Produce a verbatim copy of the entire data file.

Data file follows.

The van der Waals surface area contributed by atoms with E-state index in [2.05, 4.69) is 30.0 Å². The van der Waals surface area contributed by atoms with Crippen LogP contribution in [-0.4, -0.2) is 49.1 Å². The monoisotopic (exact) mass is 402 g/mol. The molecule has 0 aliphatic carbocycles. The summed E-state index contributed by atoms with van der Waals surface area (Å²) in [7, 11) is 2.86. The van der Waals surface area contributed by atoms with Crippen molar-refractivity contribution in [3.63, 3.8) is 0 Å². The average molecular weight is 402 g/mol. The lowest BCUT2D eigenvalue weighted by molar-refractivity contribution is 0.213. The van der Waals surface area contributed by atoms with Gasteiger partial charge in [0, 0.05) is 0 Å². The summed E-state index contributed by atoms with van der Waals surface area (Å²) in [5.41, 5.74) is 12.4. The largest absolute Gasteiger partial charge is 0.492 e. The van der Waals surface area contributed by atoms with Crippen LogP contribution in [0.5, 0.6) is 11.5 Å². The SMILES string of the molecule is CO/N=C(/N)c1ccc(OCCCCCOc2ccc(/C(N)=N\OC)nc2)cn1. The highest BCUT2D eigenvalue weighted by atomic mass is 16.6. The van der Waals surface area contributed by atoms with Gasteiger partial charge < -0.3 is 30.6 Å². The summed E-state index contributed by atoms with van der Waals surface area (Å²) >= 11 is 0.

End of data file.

The van der Waals surface area contributed by atoms with E-state index in [2.05, 4.69) is 30.0 Å². The van der Waals surface area contributed by atoms with Crippen LogP contribution in [-0.4, -0.2) is 49.1 Å². The monoisotopic (exact) mass is 402 g/mol. The molecule has 0 aliphatic carbocycles. The summed E-state index contributed by atoms with van der Waals surface area (Å²) in [7, 11) is 2.86. The van der Waals surface area contributed by atoms with Crippen molar-refractivity contribution in [3.63, 3.8) is 0 Å². The average molecular weight is 402 g/mol. The lowest BCUT2D eigenvalue weighted by molar-refractivity contribution is 0.213. The van der Waals surface area contributed by atoms with Gasteiger partial charge in [0, 0.05) is 0 Å². The summed E-state index contributed by atoms with van der Waals surface area (Å²) in [5.41, 5.74) is 12.4. The largest absolute Gasteiger partial charge is 0.492 e. The van der Waals surface area contributed by atoms with Crippen LogP contribution in [0.5, 0.6) is 11.5 Å². The SMILES string of the molecule is CO/N=C(/N)c1ccc(OCCCCCOc2ccc(/C(N)=N\OC)nc2)cn1. The highest BCUT2D eigenvalue weighted by atomic mass is 16.6. The van der Waals surface area contributed by atoms with Gasteiger partial charge < -0.3 is 30.6 Å². The summed E-state index contributed by atoms with van der Waals surface area (Å²) >= 11 is 0.